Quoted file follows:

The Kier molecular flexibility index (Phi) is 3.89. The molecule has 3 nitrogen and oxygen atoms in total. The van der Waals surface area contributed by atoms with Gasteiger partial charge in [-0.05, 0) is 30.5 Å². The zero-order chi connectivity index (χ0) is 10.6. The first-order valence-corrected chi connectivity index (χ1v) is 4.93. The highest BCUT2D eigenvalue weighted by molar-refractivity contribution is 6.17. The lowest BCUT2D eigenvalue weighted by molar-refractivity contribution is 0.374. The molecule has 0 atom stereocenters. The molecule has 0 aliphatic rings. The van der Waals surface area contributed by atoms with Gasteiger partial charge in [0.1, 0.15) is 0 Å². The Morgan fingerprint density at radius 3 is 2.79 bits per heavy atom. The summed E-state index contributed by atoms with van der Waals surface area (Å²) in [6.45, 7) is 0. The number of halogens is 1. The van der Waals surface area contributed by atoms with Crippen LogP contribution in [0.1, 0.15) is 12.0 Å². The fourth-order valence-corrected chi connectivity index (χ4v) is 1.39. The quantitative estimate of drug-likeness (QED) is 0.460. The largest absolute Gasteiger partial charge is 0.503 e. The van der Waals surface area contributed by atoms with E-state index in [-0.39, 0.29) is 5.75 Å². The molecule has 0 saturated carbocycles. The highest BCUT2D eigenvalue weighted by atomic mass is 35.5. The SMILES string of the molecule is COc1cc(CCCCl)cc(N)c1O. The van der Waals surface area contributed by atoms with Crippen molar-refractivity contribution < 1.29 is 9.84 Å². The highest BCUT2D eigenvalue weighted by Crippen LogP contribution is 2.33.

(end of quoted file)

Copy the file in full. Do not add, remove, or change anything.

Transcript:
The Kier molecular flexibility index (Phi) is 3.89. The molecule has 3 nitrogen and oxygen atoms in total. The van der Waals surface area contributed by atoms with Gasteiger partial charge in [-0.05, 0) is 30.5 Å². The zero-order chi connectivity index (χ0) is 10.6. The first-order valence-corrected chi connectivity index (χ1v) is 4.93. The highest BCUT2D eigenvalue weighted by molar-refractivity contribution is 6.17. The lowest BCUT2D eigenvalue weighted by molar-refractivity contribution is 0.374. The molecule has 0 atom stereocenters. The molecule has 0 aliphatic rings. The van der Waals surface area contributed by atoms with Gasteiger partial charge in [0.1, 0.15) is 0 Å². The Morgan fingerprint density at radius 3 is 2.79 bits per heavy atom. The summed E-state index contributed by atoms with van der Waals surface area (Å²) in [6.45, 7) is 0. The number of halogens is 1. The van der Waals surface area contributed by atoms with Crippen LogP contribution in [0.1, 0.15) is 12.0 Å². The fourth-order valence-corrected chi connectivity index (χ4v) is 1.39. The quantitative estimate of drug-likeness (QED) is 0.460. The largest absolute Gasteiger partial charge is 0.503 e. The van der Waals surface area contributed by atoms with E-state index in [-0.39, 0.29) is 5.75 Å². The molecule has 0 saturated carbocycles. The highest BCUT2D eigenvalue weighted by atomic mass is 35.5. The SMILES string of the molecule is COc1cc(CCCCl)cc(N)c1O. The van der Waals surface area contributed by atoms with Crippen molar-refractivity contribution < 1.29 is 9.84 Å². The highest BCUT2D eigenvalue weighted by Crippen LogP contribution is 2.33.